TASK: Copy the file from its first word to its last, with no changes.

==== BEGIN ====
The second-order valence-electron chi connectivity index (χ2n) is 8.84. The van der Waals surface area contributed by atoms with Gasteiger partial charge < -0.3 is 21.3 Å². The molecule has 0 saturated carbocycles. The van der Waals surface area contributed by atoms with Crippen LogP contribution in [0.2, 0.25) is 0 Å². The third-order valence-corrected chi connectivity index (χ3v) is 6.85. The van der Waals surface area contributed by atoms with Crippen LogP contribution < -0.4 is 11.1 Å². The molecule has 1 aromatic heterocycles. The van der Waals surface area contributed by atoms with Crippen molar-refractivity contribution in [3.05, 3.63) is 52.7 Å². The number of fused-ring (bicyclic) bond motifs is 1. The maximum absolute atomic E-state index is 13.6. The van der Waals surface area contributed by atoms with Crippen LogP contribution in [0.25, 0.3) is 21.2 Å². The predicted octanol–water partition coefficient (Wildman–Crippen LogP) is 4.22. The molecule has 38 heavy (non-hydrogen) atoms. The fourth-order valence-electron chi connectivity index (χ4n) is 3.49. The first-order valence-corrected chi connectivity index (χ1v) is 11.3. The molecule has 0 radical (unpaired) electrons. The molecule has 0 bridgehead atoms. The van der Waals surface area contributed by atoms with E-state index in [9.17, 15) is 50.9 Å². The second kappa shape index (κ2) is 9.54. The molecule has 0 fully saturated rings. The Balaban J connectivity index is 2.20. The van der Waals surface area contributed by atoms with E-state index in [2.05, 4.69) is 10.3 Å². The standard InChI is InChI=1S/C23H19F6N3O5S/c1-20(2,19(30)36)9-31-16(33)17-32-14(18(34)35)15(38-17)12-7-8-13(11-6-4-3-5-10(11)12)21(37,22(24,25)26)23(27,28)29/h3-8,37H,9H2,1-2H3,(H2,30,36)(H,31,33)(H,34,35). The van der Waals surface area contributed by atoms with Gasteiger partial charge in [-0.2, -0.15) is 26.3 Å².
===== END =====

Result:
The second-order valence-electron chi connectivity index (χ2n) is 8.84. The van der Waals surface area contributed by atoms with Gasteiger partial charge < -0.3 is 21.3 Å². The molecule has 0 saturated carbocycles. The van der Waals surface area contributed by atoms with Crippen LogP contribution in [0.2, 0.25) is 0 Å². The third-order valence-corrected chi connectivity index (χ3v) is 6.85. The van der Waals surface area contributed by atoms with Crippen LogP contribution < -0.4 is 11.1 Å². The molecule has 1 aromatic heterocycles. The van der Waals surface area contributed by atoms with Crippen molar-refractivity contribution in [3.05, 3.63) is 52.7 Å². The number of fused-ring (bicyclic) bond motifs is 1. The maximum absolute atomic E-state index is 13.6. The van der Waals surface area contributed by atoms with Crippen LogP contribution in [0.25, 0.3) is 21.2 Å². The predicted octanol–water partition coefficient (Wildman–Crippen LogP) is 4.22. The molecule has 38 heavy (non-hydrogen) atoms. The fourth-order valence-electron chi connectivity index (χ4n) is 3.49. The first-order valence-corrected chi connectivity index (χ1v) is 11.3. The molecule has 0 radical (unpaired) electrons. The molecule has 0 bridgehead atoms. The van der Waals surface area contributed by atoms with E-state index in [9.17, 15) is 50.9 Å². The second kappa shape index (κ2) is 9.54. The molecule has 0 fully saturated rings. The Balaban J connectivity index is 2.20. The van der Waals surface area contributed by atoms with E-state index in [2.05, 4.69) is 10.3 Å². The standard InChI is InChI=1S/C23H19F6N3O5S/c1-20(2,19(30)36)9-31-16(33)17-32-14(18(34)35)15(38-17)12-7-8-13(11-6-4-3-5-10(11)12)21(37,22(24,25)26)23(27,28)29/h3-8,37H,9H2,1-2H3,(H2,30,36)(H,31,33)(H,34,35). The van der Waals surface area contributed by atoms with Gasteiger partial charge in [-0.2, -0.15) is 26.3 Å².